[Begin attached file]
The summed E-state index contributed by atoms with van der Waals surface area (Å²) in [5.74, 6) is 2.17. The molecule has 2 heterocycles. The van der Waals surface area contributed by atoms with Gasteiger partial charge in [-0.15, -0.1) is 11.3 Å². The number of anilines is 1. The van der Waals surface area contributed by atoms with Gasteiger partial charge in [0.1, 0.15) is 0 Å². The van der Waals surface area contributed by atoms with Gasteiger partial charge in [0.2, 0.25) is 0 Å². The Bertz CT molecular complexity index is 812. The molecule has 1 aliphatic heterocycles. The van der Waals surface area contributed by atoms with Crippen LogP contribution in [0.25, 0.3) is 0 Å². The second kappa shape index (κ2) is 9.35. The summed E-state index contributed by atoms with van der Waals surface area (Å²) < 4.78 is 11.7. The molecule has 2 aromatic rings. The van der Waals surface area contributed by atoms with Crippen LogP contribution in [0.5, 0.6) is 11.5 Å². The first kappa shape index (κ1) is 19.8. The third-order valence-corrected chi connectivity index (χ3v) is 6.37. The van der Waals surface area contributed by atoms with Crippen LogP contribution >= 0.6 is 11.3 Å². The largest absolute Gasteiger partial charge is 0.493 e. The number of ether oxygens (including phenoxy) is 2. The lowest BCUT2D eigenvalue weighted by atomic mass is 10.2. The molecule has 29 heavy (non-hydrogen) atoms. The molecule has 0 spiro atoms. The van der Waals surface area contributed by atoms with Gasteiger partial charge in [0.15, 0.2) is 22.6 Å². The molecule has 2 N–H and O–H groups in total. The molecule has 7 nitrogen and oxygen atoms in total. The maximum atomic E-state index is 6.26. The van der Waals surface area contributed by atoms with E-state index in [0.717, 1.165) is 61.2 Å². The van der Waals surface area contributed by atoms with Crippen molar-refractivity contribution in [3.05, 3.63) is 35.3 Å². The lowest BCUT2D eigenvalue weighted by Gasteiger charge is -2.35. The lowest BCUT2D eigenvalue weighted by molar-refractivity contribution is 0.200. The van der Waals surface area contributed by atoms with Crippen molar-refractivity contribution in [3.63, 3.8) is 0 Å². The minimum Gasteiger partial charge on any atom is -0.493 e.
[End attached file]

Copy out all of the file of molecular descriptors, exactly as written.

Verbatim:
The summed E-state index contributed by atoms with van der Waals surface area (Å²) in [5.74, 6) is 2.17. The molecule has 2 heterocycles. The van der Waals surface area contributed by atoms with Gasteiger partial charge in [-0.15, -0.1) is 11.3 Å². The number of anilines is 1. The van der Waals surface area contributed by atoms with Gasteiger partial charge in [0.1, 0.15) is 0 Å². The van der Waals surface area contributed by atoms with Gasteiger partial charge in [0.2, 0.25) is 0 Å². The Bertz CT molecular complexity index is 812. The molecule has 1 aliphatic heterocycles. The van der Waals surface area contributed by atoms with Crippen LogP contribution in [0.25, 0.3) is 0 Å². The second kappa shape index (κ2) is 9.35. The summed E-state index contributed by atoms with van der Waals surface area (Å²) < 4.78 is 11.7. The molecule has 2 aromatic rings. The van der Waals surface area contributed by atoms with Crippen LogP contribution in [0.5, 0.6) is 11.5 Å². The first kappa shape index (κ1) is 19.8. The third-order valence-corrected chi connectivity index (χ3v) is 6.37. The van der Waals surface area contributed by atoms with Crippen LogP contribution >= 0.6 is 11.3 Å². The largest absolute Gasteiger partial charge is 0.493 e. The number of ether oxygens (including phenoxy) is 2. The lowest BCUT2D eigenvalue weighted by atomic mass is 10.2. The molecule has 29 heavy (non-hydrogen) atoms. The molecule has 0 spiro atoms. The van der Waals surface area contributed by atoms with Gasteiger partial charge in [0.15, 0.2) is 22.6 Å². The molecule has 2 N–H and O–H groups in total. The molecule has 7 nitrogen and oxygen atoms in total. The maximum atomic E-state index is 6.26. The van der Waals surface area contributed by atoms with E-state index in [0.717, 1.165) is 61.2 Å². The van der Waals surface area contributed by atoms with Crippen molar-refractivity contribution in [3.05, 3.63) is 35.3 Å². The lowest BCUT2D eigenvalue weighted by Gasteiger charge is -2.35. The lowest BCUT2D eigenvalue weighted by molar-refractivity contribution is 0.200. The van der Waals surface area contributed by atoms with Crippen molar-refractivity contribution in [3.63, 3.8) is 0 Å². The minimum Gasteiger partial charge on any atom is -0.493 e.